Court of Appeal of Quebec

Banque Laurentienne c. Media5


Schrager, Mainville, Hamilton

Motion for leave to appeal de bene esse a judgment of the Superior Court dismissing an application to appoint an interim receiver. Refused.

At trial, the appellant filed an application to have the applicant appointed as interim receiver of the property of the respondent corporations, pursuant to the Bankruptcy and Insolvency Act (R.S.C. 1985, c. B-3), to sell their businesses on a going concern basis by soliciting offers. Since that application was dismissed, the appellant was granted leave to appeal the judgment rendered. The applicant also seeks leave to appeal and claims that its interest is distinct from that of the appellant. It also argues that since it was a party to the trial proceedings, as proposed receiver and then as interim proposed receiver, it may initiate an incidental appeal. In addition, it claims that such an incidental appeal can be initiated as of right when the principal appeal was properly initiated, in accordance with the relevant provisions of the Code of Civil Procedure (CQLR, c. C-25.01).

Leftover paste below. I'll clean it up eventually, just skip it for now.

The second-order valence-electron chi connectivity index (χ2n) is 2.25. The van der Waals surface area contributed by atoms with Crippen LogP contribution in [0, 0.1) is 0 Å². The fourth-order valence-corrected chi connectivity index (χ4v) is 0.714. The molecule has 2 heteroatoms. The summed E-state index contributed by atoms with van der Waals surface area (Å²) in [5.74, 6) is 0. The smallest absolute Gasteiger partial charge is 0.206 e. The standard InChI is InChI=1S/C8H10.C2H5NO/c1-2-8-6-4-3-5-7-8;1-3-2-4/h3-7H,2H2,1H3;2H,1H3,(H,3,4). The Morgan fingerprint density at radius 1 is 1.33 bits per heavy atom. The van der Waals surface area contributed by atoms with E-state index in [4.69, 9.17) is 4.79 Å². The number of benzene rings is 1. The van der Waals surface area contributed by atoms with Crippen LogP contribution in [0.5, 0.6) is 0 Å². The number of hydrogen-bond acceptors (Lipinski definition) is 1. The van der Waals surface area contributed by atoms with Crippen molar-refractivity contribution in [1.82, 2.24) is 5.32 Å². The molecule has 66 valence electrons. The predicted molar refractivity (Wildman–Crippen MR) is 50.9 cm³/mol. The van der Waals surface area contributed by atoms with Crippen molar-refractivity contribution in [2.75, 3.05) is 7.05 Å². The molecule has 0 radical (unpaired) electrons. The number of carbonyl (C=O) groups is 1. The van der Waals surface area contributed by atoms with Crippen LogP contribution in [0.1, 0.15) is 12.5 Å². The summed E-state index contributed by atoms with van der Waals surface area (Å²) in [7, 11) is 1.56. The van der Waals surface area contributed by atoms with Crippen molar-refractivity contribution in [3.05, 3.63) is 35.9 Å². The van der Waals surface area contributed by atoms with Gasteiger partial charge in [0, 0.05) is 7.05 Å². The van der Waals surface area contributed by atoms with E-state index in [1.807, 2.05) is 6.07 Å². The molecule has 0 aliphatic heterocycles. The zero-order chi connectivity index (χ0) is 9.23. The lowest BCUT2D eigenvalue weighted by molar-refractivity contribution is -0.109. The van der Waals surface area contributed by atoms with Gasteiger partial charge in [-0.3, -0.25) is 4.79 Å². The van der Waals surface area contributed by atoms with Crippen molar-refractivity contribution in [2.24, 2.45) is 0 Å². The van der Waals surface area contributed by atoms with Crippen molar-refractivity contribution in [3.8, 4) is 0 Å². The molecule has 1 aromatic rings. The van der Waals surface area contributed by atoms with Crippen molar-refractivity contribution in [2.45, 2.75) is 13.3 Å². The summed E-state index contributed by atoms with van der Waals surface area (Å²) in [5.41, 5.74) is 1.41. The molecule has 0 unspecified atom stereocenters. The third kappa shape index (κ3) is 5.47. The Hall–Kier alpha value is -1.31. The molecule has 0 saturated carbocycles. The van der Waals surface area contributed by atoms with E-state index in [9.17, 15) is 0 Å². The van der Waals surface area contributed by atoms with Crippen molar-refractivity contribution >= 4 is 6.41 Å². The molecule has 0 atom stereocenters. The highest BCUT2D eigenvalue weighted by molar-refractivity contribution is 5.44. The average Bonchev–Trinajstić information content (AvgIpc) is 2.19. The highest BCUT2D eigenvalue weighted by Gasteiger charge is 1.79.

Section 193 of the Act and s. 31 of the Bankruptcy and Insolvency General Rules (C.R.C. 1978, c. 368) govern the appeal. Indeed, the Court is not convinced that the rules governing the incidental appeal stipulated in the Code of Civil Procedure can be transposed to appeals in matters of bankruptcy and insolvency given the mandatory wording of the relevant provisions of the Act. Therefore, an extension of the time to appeal and leave to appeal pursuant to s. 193 (e) of the Act and s. 31 of the Rules are necessary to allow the applicant to appeal.

That being the case, leave to appeal must be refused since the applicant does not have true standing to be an appellant in the file. Thus, the wording of s. 243 (1) of the Act concerning the appointment of an interim receiver, easily leads to the conclusion that the receiver may only be appointed on application by a creditor, or where appropriate, by an insolvent debtor. Since the proposed receiver and the interim proposed receiver cannot seek their own appointment, the applicant has no standing to appeal the court’s decision to refuse its appointment.

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